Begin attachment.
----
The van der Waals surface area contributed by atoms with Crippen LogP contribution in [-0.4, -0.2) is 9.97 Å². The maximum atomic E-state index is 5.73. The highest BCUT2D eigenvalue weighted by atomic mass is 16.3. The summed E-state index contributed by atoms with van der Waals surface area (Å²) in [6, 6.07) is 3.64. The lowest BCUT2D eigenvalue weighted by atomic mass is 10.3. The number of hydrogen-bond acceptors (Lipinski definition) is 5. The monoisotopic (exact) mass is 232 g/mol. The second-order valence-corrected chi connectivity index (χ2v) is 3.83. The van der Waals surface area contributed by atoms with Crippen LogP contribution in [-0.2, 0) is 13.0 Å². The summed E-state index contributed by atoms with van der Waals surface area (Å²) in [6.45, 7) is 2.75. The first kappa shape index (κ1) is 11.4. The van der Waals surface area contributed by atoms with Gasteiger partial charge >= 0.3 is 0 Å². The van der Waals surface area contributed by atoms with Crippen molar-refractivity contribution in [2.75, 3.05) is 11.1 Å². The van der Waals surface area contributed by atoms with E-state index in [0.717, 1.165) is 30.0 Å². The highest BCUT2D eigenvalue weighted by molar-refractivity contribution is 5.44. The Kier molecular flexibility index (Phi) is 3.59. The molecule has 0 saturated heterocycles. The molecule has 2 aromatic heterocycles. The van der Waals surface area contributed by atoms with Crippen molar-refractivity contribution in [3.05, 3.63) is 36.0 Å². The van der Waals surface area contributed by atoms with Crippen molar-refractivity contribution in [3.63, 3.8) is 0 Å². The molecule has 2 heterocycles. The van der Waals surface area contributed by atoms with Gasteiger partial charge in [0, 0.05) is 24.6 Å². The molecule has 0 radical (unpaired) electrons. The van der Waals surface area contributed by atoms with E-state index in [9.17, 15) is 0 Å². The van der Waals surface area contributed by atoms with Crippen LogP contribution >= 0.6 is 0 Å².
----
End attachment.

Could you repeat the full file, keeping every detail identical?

The van der Waals surface area contributed by atoms with Crippen LogP contribution in [-0.4, -0.2) is 9.97 Å². The maximum atomic E-state index is 5.73. The highest BCUT2D eigenvalue weighted by atomic mass is 16.3. The summed E-state index contributed by atoms with van der Waals surface area (Å²) in [6, 6.07) is 3.64. The lowest BCUT2D eigenvalue weighted by atomic mass is 10.3. The number of hydrogen-bond acceptors (Lipinski definition) is 5. The monoisotopic (exact) mass is 232 g/mol. The second-order valence-corrected chi connectivity index (χ2v) is 3.83. The van der Waals surface area contributed by atoms with Crippen LogP contribution in [-0.2, 0) is 13.0 Å². The summed E-state index contributed by atoms with van der Waals surface area (Å²) in [6.45, 7) is 2.75. The first kappa shape index (κ1) is 11.4. The van der Waals surface area contributed by atoms with Gasteiger partial charge >= 0.3 is 0 Å². The van der Waals surface area contributed by atoms with Crippen molar-refractivity contribution in [2.75, 3.05) is 11.1 Å². The van der Waals surface area contributed by atoms with E-state index in [0.717, 1.165) is 30.0 Å². The highest BCUT2D eigenvalue weighted by molar-refractivity contribution is 5.44. The Kier molecular flexibility index (Phi) is 3.59. The molecule has 0 saturated heterocycles. The molecule has 2 aromatic heterocycles. The van der Waals surface area contributed by atoms with Crippen molar-refractivity contribution in [3.05, 3.63) is 36.0 Å². The van der Waals surface area contributed by atoms with Crippen molar-refractivity contribution in [3.63, 3.8) is 0 Å². The molecule has 2 heterocycles. The van der Waals surface area contributed by atoms with Gasteiger partial charge in [0, 0.05) is 24.6 Å². The molecule has 0 radical (unpaired) electrons. The van der Waals surface area contributed by atoms with E-state index in [9.17, 15) is 0 Å². The van der Waals surface area contributed by atoms with Crippen LogP contribution >= 0.6 is 0 Å².